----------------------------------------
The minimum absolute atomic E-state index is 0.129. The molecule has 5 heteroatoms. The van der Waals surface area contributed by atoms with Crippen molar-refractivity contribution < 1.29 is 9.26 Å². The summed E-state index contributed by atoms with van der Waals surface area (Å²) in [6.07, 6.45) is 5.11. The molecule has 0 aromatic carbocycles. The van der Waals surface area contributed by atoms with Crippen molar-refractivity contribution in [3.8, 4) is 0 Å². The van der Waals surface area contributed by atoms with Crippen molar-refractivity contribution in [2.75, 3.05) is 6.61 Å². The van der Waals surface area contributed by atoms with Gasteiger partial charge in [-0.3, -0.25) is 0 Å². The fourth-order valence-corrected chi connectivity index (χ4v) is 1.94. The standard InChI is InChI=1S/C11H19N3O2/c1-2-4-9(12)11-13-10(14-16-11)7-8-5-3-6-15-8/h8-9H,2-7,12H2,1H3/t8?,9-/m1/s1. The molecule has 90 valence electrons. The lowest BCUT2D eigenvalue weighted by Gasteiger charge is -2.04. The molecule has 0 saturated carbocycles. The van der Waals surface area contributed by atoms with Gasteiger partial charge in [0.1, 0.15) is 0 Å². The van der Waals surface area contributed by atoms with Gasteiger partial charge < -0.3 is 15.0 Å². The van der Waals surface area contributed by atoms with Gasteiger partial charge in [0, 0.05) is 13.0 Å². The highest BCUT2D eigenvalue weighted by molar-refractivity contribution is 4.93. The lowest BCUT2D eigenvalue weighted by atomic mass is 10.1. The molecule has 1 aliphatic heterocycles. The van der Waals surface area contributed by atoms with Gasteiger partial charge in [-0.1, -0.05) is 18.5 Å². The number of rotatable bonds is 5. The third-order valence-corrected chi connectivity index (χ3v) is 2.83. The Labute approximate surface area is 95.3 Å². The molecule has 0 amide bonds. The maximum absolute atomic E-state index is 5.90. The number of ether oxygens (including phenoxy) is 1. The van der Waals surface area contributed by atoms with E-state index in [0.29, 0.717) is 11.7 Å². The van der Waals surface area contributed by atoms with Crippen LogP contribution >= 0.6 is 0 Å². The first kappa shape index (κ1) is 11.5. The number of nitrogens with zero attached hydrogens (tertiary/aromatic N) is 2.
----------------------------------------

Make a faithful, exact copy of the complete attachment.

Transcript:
The minimum absolute atomic E-state index is 0.129. The molecule has 5 heteroatoms. The van der Waals surface area contributed by atoms with Crippen molar-refractivity contribution < 1.29 is 9.26 Å². The summed E-state index contributed by atoms with van der Waals surface area (Å²) in [6.07, 6.45) is 5.11. The molecule has 0 aromatic carbocycles. The van der Waals surface area contributed by atoms with Crippen molar-refractivity contribution in [3.8, 4) is 0 Å². The van der Waals surface area contributed by atoms with Crippen molar-refractivity contribution in [2.75, 3.05) is 6.61 Å². The van der Waals surface area contributed by atoms with Gasteiger partial charge in [-0.3, -0.25) is 0 Å². The fourth-order valence-corrected chi connectivity index (χ4v) is 1.94. The standard InChI is InChI=1S/C11H19N3O2/c1-2-4-9(12)11-13-10(14-16-11)7-8-5-3-6-15-8/h8-9H,2-7,12H2,1H3/t8?,9-/m1/s1. The molecule has 90 valence electrons. The lowest BCUT2D eigenvalue weighted by Gasteiger charge is -2.04. The molecule has 0 saturated carbocycles. The van der Waals surface area contributed by atoms with Gasteiger partial charge in [0.1, 0.15) is 0 Å². The van der Waals surface area contributed by atoms with Gasteiger partial charge < -0.3 is 15.0 Å². The van der Waals surface area contributed by atoms with Gasteiger partial charge in [0, 0.05) is 13.0 Å². The highest BCUT2D eigenvalue weighted by molar-refractivity contribution is 4.93. The lowest BCUT2D eigenvalue weighted by atomic mass is 10.1. The molecule has 1 aliphatic heterocycles. The van der Waals surface area contributed by atoms with Gasteiger partial charge in [-0.1, -0.05) is 18.5 Å². The number of rotatable bonds is 5. The third-order valence-corrected chi connectivity index (χ3v) is 2.83. The Labute approximate surface area is 95.3 Å². The molecule has 0 amide bonds. The maximum absolute atomic E-state index is 5.90. The number of ether oxygens (including phenoxy) is 1. The van der Waals surface area contributed by atoms with E-state index in [0.29, 0.717) is 11.7 Å². The van der Waals surface area contributed by atoms with Crippen LogP contribution >= 0.6 is 0 Å². The first kappa shape index (κ1) is 11.5. The number of nitrogens with zero attached hydrogens (tertiary/aromatic N) is 2.